Welcome to Gehn27b! Fixes in this build include: the intro video should no longer crash on CPUs released before 2011.
This was an interesting problem, so excuse me if I spend a few moments to talk about it. If you don't like talk, here's a screenshot
of me verifying the fix.
There is a bug in MOULa currently where launching the game without PhysX installed causes the game to immediately crash. If you've been following along with this issue, you know that it's very easy for PhysX to get uninstalled. This bug is actually my fault and is in code that was taken from one of my contributions to the H'uru client that we use and moved into the OpenUru client. We never saw that here because the Gehn client does a good job of making sure PhysX is installed in a way that can't be easily undone, but the issue has been silently present in our shard for years. I actually fixed the underlying issue for Gehn 27 and submitted a cut down version of the same to OpenURU as well.
My first reaction on seeing crashes on launch was, among various swear words, "I THOUGHT I FIXED THAT!!!" I was tempted to just post a link to the PhysX legacy installer and say, "install this and get off my lawn!" After a few minutes, I decided to look at the logs first. Needless to say, the logs pointed a finger at a very different culprit. PhysX was finally not to blame! Yay, I actually did something right. The logs pointed to our firing up the opus audio decoder when playing the intro video with the error "Invalid Instruction". Gulp. This might be more exciting...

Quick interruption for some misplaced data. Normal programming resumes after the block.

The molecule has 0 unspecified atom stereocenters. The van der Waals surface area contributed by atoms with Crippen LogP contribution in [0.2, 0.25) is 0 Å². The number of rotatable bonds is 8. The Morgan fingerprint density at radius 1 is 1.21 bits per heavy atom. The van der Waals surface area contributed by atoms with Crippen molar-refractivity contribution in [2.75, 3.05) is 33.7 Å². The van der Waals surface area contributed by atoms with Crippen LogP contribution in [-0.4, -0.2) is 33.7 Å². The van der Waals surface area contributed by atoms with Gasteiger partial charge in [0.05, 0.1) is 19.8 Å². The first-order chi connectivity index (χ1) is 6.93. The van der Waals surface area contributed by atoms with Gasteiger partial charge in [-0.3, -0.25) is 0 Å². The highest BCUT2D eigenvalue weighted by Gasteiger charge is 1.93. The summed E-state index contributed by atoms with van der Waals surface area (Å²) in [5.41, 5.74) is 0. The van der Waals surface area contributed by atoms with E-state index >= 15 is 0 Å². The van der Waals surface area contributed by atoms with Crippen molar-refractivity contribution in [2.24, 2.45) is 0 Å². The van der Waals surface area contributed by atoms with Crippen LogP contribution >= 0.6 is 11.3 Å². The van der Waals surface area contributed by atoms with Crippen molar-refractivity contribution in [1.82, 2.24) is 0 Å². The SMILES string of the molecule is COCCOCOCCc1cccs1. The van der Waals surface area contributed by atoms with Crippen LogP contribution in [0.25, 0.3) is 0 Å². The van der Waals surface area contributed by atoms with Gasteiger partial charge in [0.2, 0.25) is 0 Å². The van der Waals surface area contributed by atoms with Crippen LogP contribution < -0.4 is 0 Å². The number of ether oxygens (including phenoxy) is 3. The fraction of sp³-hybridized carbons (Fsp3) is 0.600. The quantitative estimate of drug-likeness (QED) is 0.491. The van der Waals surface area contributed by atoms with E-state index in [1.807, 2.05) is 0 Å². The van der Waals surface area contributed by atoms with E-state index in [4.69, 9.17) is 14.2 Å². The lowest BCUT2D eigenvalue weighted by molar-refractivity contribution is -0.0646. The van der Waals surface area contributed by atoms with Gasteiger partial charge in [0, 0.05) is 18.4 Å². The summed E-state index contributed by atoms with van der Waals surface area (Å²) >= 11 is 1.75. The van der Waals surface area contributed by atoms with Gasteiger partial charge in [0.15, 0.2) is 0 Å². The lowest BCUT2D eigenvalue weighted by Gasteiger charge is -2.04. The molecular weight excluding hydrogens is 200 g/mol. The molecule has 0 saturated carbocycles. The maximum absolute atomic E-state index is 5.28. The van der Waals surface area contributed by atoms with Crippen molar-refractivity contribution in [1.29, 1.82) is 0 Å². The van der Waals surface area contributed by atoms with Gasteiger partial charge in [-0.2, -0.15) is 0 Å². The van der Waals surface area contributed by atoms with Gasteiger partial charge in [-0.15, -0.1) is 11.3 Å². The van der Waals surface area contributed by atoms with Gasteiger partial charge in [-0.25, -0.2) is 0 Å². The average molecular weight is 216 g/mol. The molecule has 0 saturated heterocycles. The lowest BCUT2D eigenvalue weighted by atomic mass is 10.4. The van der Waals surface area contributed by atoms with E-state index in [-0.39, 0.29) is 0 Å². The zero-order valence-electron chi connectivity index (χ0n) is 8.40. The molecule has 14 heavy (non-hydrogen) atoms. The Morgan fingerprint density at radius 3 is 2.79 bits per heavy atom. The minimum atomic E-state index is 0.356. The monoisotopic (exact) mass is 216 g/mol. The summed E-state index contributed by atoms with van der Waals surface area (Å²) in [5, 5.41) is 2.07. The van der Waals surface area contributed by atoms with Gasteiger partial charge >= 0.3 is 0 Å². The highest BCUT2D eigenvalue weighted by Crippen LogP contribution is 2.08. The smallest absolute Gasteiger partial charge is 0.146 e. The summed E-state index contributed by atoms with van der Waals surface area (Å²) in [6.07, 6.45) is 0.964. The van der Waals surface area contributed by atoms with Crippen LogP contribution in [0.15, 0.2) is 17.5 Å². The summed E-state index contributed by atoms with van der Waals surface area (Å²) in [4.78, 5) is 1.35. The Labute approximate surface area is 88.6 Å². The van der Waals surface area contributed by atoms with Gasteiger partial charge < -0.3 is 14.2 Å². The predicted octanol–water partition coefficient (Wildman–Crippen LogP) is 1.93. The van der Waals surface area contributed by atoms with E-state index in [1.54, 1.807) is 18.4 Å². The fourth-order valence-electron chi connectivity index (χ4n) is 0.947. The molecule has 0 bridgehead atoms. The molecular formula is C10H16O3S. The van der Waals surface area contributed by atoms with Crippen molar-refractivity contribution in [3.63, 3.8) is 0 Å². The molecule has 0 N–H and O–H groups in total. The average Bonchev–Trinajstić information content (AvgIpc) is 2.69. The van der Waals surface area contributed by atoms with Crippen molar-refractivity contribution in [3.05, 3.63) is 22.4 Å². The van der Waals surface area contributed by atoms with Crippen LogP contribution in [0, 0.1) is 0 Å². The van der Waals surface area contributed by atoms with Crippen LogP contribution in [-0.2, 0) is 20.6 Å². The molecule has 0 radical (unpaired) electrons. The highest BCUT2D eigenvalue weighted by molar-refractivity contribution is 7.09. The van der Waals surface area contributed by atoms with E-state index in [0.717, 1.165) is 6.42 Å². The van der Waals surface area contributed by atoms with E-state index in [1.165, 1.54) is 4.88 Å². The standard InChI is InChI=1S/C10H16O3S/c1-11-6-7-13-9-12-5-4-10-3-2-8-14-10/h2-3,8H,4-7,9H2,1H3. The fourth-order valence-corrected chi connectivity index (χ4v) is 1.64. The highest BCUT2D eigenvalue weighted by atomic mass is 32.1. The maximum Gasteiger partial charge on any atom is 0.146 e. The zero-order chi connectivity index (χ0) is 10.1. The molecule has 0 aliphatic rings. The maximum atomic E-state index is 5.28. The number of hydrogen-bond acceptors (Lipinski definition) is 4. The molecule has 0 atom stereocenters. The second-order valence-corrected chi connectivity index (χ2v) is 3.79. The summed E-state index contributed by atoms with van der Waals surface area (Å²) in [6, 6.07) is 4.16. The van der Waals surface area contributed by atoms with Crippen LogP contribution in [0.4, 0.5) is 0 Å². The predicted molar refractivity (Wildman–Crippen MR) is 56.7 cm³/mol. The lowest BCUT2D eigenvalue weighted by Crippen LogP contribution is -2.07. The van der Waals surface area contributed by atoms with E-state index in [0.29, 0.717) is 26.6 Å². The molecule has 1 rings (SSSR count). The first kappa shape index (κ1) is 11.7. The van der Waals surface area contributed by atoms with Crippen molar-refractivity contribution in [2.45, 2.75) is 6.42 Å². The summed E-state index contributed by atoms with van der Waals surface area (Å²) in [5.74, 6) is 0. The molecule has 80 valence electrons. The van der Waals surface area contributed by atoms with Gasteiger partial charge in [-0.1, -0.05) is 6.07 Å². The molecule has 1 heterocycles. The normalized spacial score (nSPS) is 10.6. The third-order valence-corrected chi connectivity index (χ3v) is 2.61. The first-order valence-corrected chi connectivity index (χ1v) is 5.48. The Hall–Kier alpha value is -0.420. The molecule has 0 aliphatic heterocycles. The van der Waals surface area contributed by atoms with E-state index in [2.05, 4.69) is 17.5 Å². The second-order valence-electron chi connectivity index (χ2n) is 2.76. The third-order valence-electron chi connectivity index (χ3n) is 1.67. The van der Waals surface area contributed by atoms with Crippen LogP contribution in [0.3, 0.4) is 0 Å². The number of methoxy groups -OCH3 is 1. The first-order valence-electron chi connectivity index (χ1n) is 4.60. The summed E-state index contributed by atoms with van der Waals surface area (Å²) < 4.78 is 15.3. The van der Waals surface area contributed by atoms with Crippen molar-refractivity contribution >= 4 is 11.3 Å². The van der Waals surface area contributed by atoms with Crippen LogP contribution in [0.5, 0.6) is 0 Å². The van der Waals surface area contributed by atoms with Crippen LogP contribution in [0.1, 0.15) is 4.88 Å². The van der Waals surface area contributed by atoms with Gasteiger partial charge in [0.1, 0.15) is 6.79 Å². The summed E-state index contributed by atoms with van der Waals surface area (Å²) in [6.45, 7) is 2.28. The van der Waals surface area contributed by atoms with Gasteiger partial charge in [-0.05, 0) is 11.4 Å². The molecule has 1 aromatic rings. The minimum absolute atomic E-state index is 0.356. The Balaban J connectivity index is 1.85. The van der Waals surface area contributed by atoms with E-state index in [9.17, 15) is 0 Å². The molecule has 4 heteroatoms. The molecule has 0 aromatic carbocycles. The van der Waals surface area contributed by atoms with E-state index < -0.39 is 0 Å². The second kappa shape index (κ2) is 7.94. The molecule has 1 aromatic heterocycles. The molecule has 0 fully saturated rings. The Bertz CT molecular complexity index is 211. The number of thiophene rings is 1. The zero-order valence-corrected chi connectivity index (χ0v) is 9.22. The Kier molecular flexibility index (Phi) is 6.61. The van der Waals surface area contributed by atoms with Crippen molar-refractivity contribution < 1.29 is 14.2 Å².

So, the first step is to figure out what CPU everyone is using. The error is, after all, that the CPU does not understand what the heck it's being told to do. Duclamara very kindly posted her CPU-Z. If you look at the list of "Instructions" you will notice that her list and mine are somewhat different. I reopened the crash dump file and *gulp* dove into the assembly code to figure out which particular instruction was crashing the game. In this case it was the instruction vpxor
... an AVX instruction. An AVX instruction that was being called by the code to determine which instructions could be used. Wut.
Upon much sleuthing through the libopus source code and build system files, I discovered the issue. The maintainers of opus incorrectly wrote the build configuration for Windows (and Visual C++) to detect the most recent instruction set supported by the compiler... and set that to the minimum requirement for executing the entire library. I think this was due to a misunderstanding about how different CPU instruction sets work from gcc (the "linux compiler") vs Visual C++ (the "Windows compiler"). What they have done should work fine in gcc.
Anyway, it was relatively trivial to patch the minimum requirement down to "any x86 CPU." Now to just figure out how to ramtangle all this into something to bring to the libopus team, who probably don't know anything about Windows development aside from "it compiles, ship it!!!"
EDIT: It looks like I'm not
the only one
to discover this pitfall.